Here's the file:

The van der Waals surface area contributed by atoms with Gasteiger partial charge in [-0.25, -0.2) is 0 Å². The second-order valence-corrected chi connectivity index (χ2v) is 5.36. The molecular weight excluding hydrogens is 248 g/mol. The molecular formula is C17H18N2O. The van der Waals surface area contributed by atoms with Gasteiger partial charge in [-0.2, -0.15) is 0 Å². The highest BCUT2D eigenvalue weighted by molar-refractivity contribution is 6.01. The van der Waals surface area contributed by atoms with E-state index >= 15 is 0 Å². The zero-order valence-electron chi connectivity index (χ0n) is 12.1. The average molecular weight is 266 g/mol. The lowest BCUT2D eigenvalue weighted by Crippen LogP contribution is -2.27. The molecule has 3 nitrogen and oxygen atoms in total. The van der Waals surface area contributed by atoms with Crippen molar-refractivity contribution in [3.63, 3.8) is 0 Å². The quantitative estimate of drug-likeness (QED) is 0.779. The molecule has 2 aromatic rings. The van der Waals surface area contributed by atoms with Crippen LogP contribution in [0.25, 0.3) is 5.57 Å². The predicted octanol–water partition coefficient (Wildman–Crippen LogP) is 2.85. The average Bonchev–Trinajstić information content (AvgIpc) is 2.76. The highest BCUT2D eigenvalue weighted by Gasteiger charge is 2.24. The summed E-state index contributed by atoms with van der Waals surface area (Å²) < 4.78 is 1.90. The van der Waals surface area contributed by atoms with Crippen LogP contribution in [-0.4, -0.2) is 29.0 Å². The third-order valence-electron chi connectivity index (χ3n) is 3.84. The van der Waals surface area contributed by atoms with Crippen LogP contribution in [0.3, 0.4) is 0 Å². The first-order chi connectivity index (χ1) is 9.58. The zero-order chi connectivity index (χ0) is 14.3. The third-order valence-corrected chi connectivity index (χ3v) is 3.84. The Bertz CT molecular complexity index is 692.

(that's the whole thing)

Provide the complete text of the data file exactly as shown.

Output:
The van der Waals surface area contributed by atoms with Gasteiger partial charge in [-0.25, -0.2) is 0 Å². The second-order valence-corrected chi connectivity index (χ2v) is 5.36. The molecular weight excluding hydrogens is 248 g/mol. The molecular formula is C17H18N2O. The van der Waals surface area contributed by atoms with Gasteiger partial charge in [-0.2, -0.15) is 0 Å². The highest BCUT2D eigenvalue weighted by molar-refractivity contribution is 6.01. The van der Waals surface area contributed by atoms with E-state index >= 15 is 0 Å². The zero-order valence-electron chi connectivity index (χ0n) is 12.1. The average molecular weight is 266 g/mol. The lowest BCUT2D eigenvalue weighted by Crippen LogP contribution is -2.27. The molecule has 3 nitrogen and oxygen atoms in total. The van der Waals surface area contributed by atoms with Crippen molar-refractivity contribution in [3.63, 3.8) is 0 Å². The quantitative estimate of drug-likeness (QED) is 0.779. The molecule has 2 aromatic rings. The van der Waals surface area contributed by atoms with Crippen LogP contribution in [0.25, 0.3) is 5.57 Å². The predicted octanol–water partition coefficient (Wildman–Crippen LogP) is 2.85. The average Bonchev–Trinajstić information content (AvgIpc) is 2.76. The highest BCUT2D eigenvalue weighted by Gasteiger charge is 2.24. The summed E-state index contributed by atoms with van der Waals surface area (Å²) < 4.78 is 1.90. The van der Waals surface area contributed by atoms with Crippen LogP contribution in [-0.4, -0.2) is 29.0 Å². The third-order valence-electron chi connectivity index (χ3n) is 3.84. The van der Waals surface area contributed by atoms with Crippen LogP contribution in [0.3, 0.4) is 0 Å². The first-order chi connectivity index (χ1) is 9.58. The zero-order chi connectivity index (χ0) is 14.3. The third-order valence-corrected chi connectivity index (χ3v) is 3.84. The Bertz CT molecular complexity index is 692.